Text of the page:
Some canine influenza symptoms are sneezing, coughing, fever, lethargy and loss of appetite, claims the American Society for the Prevention of Cruelty to Animals. The dog may have a fever, breathe rapidly or with difficulty, and have a nasal discharge that is at first clear and then becomes thick and yellow-green.
Canine influenza is a viral type of kennel cough, says the ASPCA. It is one of the infections that are spread among dogs kenneled together. The dogs need to be close together for the virus to spread because the virus itself doesn't live long in the open air.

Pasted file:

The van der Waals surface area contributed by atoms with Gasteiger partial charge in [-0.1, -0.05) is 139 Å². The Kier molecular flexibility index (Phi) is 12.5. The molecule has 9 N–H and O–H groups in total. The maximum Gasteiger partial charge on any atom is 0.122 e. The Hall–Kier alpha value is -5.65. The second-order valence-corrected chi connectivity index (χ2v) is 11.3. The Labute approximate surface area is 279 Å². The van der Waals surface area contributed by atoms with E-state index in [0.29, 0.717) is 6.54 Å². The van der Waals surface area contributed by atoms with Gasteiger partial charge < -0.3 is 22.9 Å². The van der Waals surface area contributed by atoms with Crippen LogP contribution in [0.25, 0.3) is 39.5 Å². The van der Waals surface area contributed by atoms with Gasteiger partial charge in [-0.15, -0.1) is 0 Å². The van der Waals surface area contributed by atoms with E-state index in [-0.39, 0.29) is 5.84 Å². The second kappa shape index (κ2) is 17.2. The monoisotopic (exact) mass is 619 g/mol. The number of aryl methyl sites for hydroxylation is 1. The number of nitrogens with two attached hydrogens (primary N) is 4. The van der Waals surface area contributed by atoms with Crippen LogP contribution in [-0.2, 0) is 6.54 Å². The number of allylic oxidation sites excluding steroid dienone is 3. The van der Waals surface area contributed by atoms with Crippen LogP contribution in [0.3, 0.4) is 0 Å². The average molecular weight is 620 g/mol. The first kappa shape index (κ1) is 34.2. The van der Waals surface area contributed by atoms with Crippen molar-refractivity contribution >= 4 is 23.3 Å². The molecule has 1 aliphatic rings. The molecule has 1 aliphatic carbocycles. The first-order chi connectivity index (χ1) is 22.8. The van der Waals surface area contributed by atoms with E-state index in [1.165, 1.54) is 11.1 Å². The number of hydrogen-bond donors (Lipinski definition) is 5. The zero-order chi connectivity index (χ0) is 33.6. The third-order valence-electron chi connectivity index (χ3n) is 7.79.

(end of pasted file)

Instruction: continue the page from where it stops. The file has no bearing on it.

Though death from canine influenza is rare, it is important that it be treated before it progresses to an even more serious illness such as pneumonia, says the ASPCA. Though there's no vaccine against canine influenza, the dog should recover if he is taken away from other dogs and allowed to rest in a place that is quiet and comfortable. He needs to eat nutritious foods, may need supplements to support his immune system, and may even need intravenous fluids to keep him hydrated. If he has pneumonia or another secondary infection, he may need medicines such as antibiotics. Most otherwise healthy dogs recover from the flu in 10 to 30 days.